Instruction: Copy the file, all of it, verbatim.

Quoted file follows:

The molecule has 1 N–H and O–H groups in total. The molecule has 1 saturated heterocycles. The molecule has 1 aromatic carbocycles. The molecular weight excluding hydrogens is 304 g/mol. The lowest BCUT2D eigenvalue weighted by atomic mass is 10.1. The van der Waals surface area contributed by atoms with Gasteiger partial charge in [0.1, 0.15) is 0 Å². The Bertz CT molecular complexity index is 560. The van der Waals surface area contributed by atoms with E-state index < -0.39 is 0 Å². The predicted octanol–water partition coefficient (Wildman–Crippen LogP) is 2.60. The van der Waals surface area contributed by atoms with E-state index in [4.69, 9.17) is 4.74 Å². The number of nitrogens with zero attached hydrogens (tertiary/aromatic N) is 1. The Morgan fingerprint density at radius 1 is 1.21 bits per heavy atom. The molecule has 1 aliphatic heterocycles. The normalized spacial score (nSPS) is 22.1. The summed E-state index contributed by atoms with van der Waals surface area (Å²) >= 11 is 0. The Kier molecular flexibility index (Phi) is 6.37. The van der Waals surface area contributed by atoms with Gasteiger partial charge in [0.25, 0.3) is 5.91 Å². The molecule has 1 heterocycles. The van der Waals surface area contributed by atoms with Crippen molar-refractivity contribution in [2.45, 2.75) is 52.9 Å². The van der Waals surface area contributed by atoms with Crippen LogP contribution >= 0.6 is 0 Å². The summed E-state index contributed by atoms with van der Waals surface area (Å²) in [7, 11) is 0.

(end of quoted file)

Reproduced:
The molecule has 1 N–H and O–H groups in total. The molecule has 1 saturated heterocycles. The molecule has 1 aromatic carbocycles. The molecular weight excluding hydrogens is 304 g/mol. The lowest BCUT2D eigenvalue weighted by atomic mass is 10.1. The van der Waals surface area contributed by atoms with Gasteiger partial charge in [0.1, 0.15) is 0 Å². The Bertz CT molecular complexity index is 560. The van der Waals surface area contributed by atoms with E-state index < -0.39 is 0 Å². The predicted octanol–water partition coefficient (Wildman–Crippen LogP) is 2.60. The van der Waals surface area contributed by atoms with E-state index in [4.69, 9.17) is 4.74 Å². The number of nitrogens with zero attached hydrogens (tertiary/aromatic N) is 1. The Morgan fingerprint density at radius 1 is 1.21 bits per heavy atom. The molecule has 1 aliphatic heterocycles. The normalized spacial score (nSPS) is 22.1. The summed E-state index contributed by atoms with van der Waals surface area (Å²) >= 11 is 0. The Kier molecular flexibility index (Phi) is 6.37. The van der Waals surface area contributed by atoms with Gasteiger partial charge in [0.25, 0.3) is 5.91 Å². The molecule has 1 heterocycles. The van der Waals surface area contributed by atoms with Crippen molar-refractivity contribution in [2.45, 2.75) is 52.9 Å². The van der Waals surface area contributed by atoms with Crippen LogP contribution >= 0.6 is 0 Å². The summed E-state index contributed by atoms with van der Waals surface area (Å²) in [7, 11) is 0.